This The Dark Tower adaptation isn’t completely busted, as you may have heard and feared. But that very well may be the best thing you can say about it. To both its benefit and its detriment, this is close to the least faithful Stephen King adaptation. It’s wonderful at building and building and building the mystery—the intrigue—but it never closes the deal. Rather, it slams the book shut and waves good bye.
To that end, let’s skip the comparisons to the series of written word that spawned this film. It’s a fruitless discussion, though the nods towards fandom that director/co-writer Nikolaj Arcel have included are fun in their own way. Not only do the books sprawl out to an impossible degree, the movie itself is such a hodgepodge of entries that you’d be hard-pressed to find bookworms satisfied with the adapting of this adaptation.
With that monster caveat out of the way, we can discuss how this film can be fun and boring—unrelenting and glacial—at the same time. It places an eleven-year-old boy named Jake Chambers (Tom Taylor) at the center of the story. He suffers from dreams of another world and terrifying people that use children to attack a tall, dark tower. One of those people is a Man in Black (Matthew McConaughey), a mysterious figure that he’s seen use magic to kill all but one Gunslinger.
That lone Gunslinger, a mix of Arthurian knights and Wild West sheriffs (and superheroes, I guess), is Roland Deschain (Idris Elba). Jake’s dreams put Roland at the forefront of protecting the Dark Tower, which the Man in Black is hell-bent on destroying so he can remake reality as he sees fit, but the truth of the matter is that Roland only wants to find him to avenge his father’s death. All the same, Jake seeks him out and ends up in one of the many worlds the Dark Tower holds together and protects.
This premise, while rather straightforward for anyone who has ever had any intermingling with science fiction or fantasy, seems to be problematic for Arcel. All the way up to the last 30 minutes (and there are only 65 other minutes to work with), the film feels like it is in its first act. It builds at such an incredibly slow pace in the larger, monumental elements while folding in the minutia of how they happen.
You can practically see where King’s words fight back against Arcel and company’s inclination towards a traditional movie act structure. All the lead-up to Jake making it to Roland’s Mid-World feels like it should be the first act but is about two act breaks too late. But that minutia is also where the movie has the most fun, drenching itself in the Lovecraftian horror and weird fiction shenanigans that King so loves.
This is especially true in an early set of events in some foggy woods. The darkness that the Tower keeps at bay trickles in ever so slightly after each attack by the Man in Black, and some have made it to this sylvan arena. (Where we also see a long-abandoned amusement park made in It‘s Pennywise’s honor.) Illusion, deception, and esoteric horrors culminate in a terrific and exemplary gunfight between Roland and some of the darkness, showcasing the special effects of the movie as much as the Gunslinger’s inherent ability to kick a bunch of ass.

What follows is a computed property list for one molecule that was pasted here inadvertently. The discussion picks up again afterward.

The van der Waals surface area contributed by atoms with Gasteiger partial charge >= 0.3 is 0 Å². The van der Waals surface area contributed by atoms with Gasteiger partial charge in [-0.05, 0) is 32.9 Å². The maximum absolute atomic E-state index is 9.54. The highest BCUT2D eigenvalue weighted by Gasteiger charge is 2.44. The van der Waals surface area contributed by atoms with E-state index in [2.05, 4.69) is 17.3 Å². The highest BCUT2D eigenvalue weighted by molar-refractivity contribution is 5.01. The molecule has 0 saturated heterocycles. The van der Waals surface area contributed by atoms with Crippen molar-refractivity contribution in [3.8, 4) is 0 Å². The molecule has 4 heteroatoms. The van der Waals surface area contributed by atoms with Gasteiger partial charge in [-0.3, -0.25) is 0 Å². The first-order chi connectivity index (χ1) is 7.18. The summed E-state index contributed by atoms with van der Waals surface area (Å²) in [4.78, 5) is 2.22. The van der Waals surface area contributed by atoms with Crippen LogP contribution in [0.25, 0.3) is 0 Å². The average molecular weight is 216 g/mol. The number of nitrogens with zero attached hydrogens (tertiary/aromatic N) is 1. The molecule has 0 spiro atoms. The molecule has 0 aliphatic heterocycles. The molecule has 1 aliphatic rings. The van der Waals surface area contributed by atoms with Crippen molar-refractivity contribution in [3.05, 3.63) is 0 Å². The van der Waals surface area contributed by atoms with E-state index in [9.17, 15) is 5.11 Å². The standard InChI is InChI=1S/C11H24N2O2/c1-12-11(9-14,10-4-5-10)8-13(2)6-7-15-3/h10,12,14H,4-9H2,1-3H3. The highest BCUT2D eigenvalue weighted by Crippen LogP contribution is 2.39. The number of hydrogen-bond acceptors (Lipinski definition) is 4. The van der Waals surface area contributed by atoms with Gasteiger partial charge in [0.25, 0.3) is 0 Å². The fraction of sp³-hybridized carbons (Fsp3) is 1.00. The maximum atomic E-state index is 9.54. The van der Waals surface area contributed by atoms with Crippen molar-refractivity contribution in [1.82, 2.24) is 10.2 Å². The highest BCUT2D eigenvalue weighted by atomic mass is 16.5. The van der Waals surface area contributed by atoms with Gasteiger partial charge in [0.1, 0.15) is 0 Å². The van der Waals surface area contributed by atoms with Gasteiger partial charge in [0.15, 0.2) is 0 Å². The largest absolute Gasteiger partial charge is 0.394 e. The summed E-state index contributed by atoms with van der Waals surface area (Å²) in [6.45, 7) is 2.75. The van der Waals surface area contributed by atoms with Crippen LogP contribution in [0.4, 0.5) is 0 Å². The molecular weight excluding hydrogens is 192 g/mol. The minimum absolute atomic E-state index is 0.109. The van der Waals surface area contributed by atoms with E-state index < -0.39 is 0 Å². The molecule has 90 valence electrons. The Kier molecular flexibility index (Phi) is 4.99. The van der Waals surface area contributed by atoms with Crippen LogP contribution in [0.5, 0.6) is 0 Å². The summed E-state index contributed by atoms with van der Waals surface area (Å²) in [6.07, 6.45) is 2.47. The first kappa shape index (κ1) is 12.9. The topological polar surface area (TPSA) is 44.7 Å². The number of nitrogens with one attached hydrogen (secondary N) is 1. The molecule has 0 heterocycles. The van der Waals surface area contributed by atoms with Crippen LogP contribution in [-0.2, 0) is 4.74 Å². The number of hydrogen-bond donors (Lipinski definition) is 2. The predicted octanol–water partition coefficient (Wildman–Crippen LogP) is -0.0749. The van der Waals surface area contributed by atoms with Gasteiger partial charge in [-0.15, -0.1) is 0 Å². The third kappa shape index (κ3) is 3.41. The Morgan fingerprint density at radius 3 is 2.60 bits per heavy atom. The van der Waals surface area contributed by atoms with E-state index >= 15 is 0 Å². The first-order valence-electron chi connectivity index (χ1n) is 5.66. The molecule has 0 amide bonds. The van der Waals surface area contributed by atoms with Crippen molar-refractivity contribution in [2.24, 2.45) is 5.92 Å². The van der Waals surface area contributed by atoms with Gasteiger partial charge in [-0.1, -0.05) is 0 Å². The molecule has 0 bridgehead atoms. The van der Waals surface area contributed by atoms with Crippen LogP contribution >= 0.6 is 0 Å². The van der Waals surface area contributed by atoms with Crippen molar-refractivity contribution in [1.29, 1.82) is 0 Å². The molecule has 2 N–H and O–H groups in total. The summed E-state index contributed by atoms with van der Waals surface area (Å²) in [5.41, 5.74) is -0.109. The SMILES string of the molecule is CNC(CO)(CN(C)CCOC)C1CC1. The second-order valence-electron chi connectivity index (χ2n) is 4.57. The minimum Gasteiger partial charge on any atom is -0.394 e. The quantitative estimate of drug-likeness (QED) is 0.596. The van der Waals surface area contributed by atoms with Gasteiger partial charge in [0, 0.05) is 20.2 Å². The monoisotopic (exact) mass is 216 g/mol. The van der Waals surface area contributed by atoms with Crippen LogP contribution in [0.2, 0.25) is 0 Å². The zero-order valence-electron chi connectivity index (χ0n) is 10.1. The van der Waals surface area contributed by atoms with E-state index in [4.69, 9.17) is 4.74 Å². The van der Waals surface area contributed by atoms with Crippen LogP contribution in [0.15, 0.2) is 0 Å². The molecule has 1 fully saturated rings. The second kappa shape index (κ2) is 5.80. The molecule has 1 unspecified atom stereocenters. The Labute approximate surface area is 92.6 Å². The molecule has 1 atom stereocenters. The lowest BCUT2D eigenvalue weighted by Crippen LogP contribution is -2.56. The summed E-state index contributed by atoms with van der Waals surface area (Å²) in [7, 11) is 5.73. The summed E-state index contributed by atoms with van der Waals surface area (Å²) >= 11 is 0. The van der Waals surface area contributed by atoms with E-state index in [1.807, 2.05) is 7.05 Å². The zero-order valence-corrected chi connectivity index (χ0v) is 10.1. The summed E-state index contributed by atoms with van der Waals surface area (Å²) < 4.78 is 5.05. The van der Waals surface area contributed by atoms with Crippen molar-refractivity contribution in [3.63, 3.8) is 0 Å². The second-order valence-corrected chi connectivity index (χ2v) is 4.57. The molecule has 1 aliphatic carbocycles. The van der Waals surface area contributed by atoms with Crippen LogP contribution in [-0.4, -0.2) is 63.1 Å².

In fact, if there is one thing that can be praised without reservation in this movie, it’s Elba’s portrayal as Roland. It’s the sort of leading role Hollywood has been jonesing for from him for years now, his side characters in Pacific Rim and the Thor movies hardly satisfying their lust for tall, dark, and handsome actors. But this role puts on full display his ability to be brooding and strong yet nearly defeated, reluctant hero, give him ample opportunity to flex his stony stares and broad shoulders.
He’s compelling and complex and rife with character in the face of a character that is largely defined by vagueness and inability to show character. Elba whips around his revolvers with panache, infusing battles with stoic history. He takes what easily could have been a cringe-filled romp through modern New York and injected it with pain and an eerily mirthful sadness. If there’s anything holding this film together, it’s Elba.
That’s because it sure as hell isn’t going to be McConaughey, who mostly muddles his way through his time as the Man in Black. He’s fine, but the film has a hard time keeping straight his motivations, or at least properly revealing why he would seem so bored of himself. There are flashes of his full acting brunt (especially towards the end), but he’s largely forgettable in all of this.
In their mishmash character Jake, however, the filmmakers have crafted a suitable foil for Roland’s downtrodden perspective. While Roland aimless wanders his world, Jake knows what he wants and that’s all that matters. One is weary and broken while the other is driven and (shakily) confident. Taylor does a mighty fine job making the character that steals the protagonist title away from Roland into something endearing.
Talking about a breezy 95-minute film adaptation of a series of books and graphic novels that would take years to read is weird. You never feel like you’ve said enough but also like you’re wringing water from a rock. As it stands, though, The Dark Tower could perhaps be best summed up as a stumbling, shaky film that’s never as good as you’d hoped but far from as bad as you’d feared.
Final Score: 5 out of 10